The U.S. was already on the brink of a mental health crisis before the COVID-19 pandemic. The associated stresses, which run the gamut from isolation and anxiety to unemployment and illness, are now threatening to create a mental health emergency among Americans.
In a commentary by Dr. Jeffrey A. Lieberman published by Medscape Psychiatry,1 several gains that have been made toward mental health outcomes are highlighted, such as scientific advancements in the understanding of mental illness, and positive changes in social attitudes toward those who are mentally ill. Such advances do little, however, to offset the sad state of mental health care in the U.S.
“The sobering reality is that high-quality mental health care is not available to most people,” Lieberman, a psychiatrist with Columbia University’s department of psychiatry, wrote. “This lack of strategy and access is especially concerning amid disasters such as COVID-19, which can cause considerable psychological trauma.”
Mental Health Care System Poised for Failure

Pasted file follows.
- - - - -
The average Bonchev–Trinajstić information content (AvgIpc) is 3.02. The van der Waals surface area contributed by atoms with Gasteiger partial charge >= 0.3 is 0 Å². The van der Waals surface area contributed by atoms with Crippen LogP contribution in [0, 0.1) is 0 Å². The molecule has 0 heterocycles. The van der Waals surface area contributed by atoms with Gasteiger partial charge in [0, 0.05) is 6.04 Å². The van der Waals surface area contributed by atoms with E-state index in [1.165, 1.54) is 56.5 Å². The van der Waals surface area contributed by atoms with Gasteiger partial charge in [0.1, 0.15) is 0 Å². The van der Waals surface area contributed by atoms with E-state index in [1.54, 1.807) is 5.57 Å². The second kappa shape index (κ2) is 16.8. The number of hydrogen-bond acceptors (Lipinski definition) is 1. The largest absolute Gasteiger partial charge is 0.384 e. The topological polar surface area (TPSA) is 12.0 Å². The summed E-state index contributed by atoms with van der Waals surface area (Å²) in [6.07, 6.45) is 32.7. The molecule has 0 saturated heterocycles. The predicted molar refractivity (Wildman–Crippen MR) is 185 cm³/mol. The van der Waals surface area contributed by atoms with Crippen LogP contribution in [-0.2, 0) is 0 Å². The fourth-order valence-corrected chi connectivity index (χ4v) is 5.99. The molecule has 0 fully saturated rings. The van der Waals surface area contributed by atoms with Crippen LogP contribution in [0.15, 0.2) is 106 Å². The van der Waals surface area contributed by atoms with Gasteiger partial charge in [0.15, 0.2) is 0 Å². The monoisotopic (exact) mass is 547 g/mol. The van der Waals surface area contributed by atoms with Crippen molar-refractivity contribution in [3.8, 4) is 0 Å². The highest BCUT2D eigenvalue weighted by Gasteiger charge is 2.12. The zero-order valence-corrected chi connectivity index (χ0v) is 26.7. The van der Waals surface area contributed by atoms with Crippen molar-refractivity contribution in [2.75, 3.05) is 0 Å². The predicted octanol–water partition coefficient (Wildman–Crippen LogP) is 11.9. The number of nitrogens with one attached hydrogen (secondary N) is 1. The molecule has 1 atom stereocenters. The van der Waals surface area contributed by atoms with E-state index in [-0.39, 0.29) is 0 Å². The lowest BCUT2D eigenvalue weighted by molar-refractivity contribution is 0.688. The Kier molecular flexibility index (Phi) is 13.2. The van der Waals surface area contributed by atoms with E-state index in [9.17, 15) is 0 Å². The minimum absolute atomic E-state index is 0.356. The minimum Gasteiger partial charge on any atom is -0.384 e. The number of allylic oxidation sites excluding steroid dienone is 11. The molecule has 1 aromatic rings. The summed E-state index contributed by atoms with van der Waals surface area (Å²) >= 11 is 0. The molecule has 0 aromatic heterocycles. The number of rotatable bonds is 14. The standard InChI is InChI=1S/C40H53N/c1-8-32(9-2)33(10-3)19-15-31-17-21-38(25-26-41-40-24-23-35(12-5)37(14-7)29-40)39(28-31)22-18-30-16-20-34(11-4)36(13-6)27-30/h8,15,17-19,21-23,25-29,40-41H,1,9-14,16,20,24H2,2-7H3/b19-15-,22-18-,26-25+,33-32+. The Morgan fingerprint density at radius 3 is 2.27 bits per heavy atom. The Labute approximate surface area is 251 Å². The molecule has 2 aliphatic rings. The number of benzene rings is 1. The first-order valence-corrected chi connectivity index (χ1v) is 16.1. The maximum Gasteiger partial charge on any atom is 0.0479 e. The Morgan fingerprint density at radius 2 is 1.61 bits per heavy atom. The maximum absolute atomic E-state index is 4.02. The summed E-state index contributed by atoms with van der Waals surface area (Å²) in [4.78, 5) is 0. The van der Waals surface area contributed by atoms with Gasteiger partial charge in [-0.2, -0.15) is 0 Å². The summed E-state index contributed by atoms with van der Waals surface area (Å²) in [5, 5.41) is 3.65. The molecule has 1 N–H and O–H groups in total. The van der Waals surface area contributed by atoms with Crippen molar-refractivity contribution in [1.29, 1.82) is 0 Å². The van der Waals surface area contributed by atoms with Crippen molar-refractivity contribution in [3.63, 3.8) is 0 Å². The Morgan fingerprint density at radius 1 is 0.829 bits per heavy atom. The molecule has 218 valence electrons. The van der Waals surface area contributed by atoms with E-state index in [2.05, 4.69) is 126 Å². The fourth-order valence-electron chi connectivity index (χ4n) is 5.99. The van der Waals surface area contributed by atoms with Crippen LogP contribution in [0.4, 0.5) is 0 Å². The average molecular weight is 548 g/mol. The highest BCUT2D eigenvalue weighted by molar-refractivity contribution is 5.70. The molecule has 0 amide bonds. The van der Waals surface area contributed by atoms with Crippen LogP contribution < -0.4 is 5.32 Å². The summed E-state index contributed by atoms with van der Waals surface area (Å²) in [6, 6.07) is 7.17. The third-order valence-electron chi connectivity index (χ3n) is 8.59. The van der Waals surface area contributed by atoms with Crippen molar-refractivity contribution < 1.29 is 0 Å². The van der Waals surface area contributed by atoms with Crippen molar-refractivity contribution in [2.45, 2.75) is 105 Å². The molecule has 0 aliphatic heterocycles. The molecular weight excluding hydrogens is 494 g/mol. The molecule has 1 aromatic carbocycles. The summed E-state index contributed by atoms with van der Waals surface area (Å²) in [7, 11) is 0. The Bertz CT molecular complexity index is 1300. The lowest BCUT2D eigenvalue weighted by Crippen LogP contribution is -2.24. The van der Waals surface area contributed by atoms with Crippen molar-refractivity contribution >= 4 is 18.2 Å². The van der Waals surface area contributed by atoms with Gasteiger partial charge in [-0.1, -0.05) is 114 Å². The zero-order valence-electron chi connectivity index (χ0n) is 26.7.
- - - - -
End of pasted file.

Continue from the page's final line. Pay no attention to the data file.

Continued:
With stay-at-home orders in place for more than 280 million Americans,2 and more than 3.2 million unemployment claims coming in during the week ending March 21, 2020, alone,3 the COVID-19 pandemic has upended Americans’ lives in an unprecedented way.
According to Lieberman, the mental health care system isn’t up for this monumental challenge, citing “systemic deficiencies of our country’s mental health policy and financing system.” He explained:4
“These engulf our individual efforts of the best departments and the most dedicated and talented clinicians among us. We lack the infrastructure, workforce, and capacity to deliver the evidence-based treatments that we have developed and proven and that should be widely available to patients. We simply don’t have the scope and scale of available services warranted by our country’s need for mental health care.”
Treating mental illness requires multiple modalities, targeting not only medical symptoms but also social skills, employment support, substance abuse treatment and residential care as necessary. Yet, no comprehensive center exists to offer mental health patients all of these services in one, coordinated location. “They simply don’t exist under one roof,” Lieberman wrote, adding:5
“In addition to limited access to care and deficient scope of services, there is the question of quality of care. It pains me to say that the quality of mental health care is highly variable and not what it should be. Mental health care lacks the consistency and standardization delivered in most other medical disciplines. Consequently, too many patients receive limited or substandard care.”